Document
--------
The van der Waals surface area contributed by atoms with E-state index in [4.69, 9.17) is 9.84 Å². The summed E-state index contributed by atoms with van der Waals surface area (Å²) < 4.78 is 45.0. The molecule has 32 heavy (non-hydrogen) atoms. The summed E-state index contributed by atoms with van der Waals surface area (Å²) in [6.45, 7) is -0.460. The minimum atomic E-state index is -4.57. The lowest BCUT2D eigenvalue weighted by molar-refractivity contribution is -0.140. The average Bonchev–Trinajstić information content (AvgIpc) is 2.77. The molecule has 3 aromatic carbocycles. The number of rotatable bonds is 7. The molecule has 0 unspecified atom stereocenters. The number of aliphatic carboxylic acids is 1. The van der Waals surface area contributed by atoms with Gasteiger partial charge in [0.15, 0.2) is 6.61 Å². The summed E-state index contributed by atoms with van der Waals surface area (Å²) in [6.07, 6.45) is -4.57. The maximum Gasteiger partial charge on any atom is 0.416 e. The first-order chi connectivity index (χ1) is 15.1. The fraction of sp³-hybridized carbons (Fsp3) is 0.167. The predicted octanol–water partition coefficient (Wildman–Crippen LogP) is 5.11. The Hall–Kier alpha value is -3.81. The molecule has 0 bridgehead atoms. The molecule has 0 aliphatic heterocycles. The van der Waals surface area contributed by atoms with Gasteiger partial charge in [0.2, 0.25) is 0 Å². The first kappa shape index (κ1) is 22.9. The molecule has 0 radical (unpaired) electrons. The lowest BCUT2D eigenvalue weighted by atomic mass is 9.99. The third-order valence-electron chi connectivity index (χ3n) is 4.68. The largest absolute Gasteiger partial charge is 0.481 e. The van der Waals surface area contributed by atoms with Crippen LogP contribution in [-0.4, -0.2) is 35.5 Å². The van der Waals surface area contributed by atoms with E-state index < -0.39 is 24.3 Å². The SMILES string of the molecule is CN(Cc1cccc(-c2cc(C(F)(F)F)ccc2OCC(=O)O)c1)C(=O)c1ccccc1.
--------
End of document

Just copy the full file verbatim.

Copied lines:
The van der Waals surface area contributed by atoms with E-state index in [4.69, 9.17) is 9.84 Å². The summed E-state index contributed by atoms with van der Waals surface area (Å²) < 4.78 is 45.0. The molecule has 32 heavy (non-hydrogen) atoms. The summed E-state index contributed by atoms with van der Waals surface area (Å²) in [6.45, 7) is -0.460. The minimum atomic E-state index is -4.57. The lowest BCUT2D eigenvalue weighted by molar-refractivity contribution is -0.140. The average Bonchev–Trinajstić information content (AvgIpc) is 2.77. The molecule has 3 aromatic carbocycles. The number of rotatable bonds is 7. The molecule has 0 unspecified atom stereocenters. The number of aliphatic carboxylic acids is 1. The van der Waals surface area contributed by atoms with Gasteiger partial charge in [0.15, 0.2) is 6.61 Å². The summed E-state index contributed by atoms with van der Waals surface area (Å²) in [6.07, 6.45) is -4.57. The maximum Gasteiger partial charge on any atom is 0.416 e. The first-order chi connectivity index (χ1) is 15.1. The fraction of sp³-hybridized carbons (Fsp3) is 0.167. The predicted octanol–water partition coefficient (Wildman–Crippen LogP) is 5.11. The Hall–Kier alpha value is -3.81. The molecule has 0 bridgehead atoms. The molecule has 0 aliphatic heterocycles. The van der Waals surface area contributed by atoms with Gasteiger partial charge in [0.2, 0.25) is 0 Å². The first kappa shape index (κ1) is 22.9. The molecule has 0 radical (unpaired) electrons. The lowest BCUT2D eigenvalue weighted by atomic mass is 9.99. The third-order valence-electron chi connectivity index (χ3n) is 4.68. The largest absolute Gasteiger partial charge is 0.481 e. The van der Waals surface area contributed by atoms with Crippen LogP contribution in [-0.4, -0.2) is 35.5 Å². The van der Waals surface area contributed by atoms with E-state index < -0.39 is 24.3 Å². The SMILES string of the molecule is CN(Cc1cccc(-c2cc(C(F)(F)F)ccc2OCC(=O)O)c1)C(=O)c1ccccc1.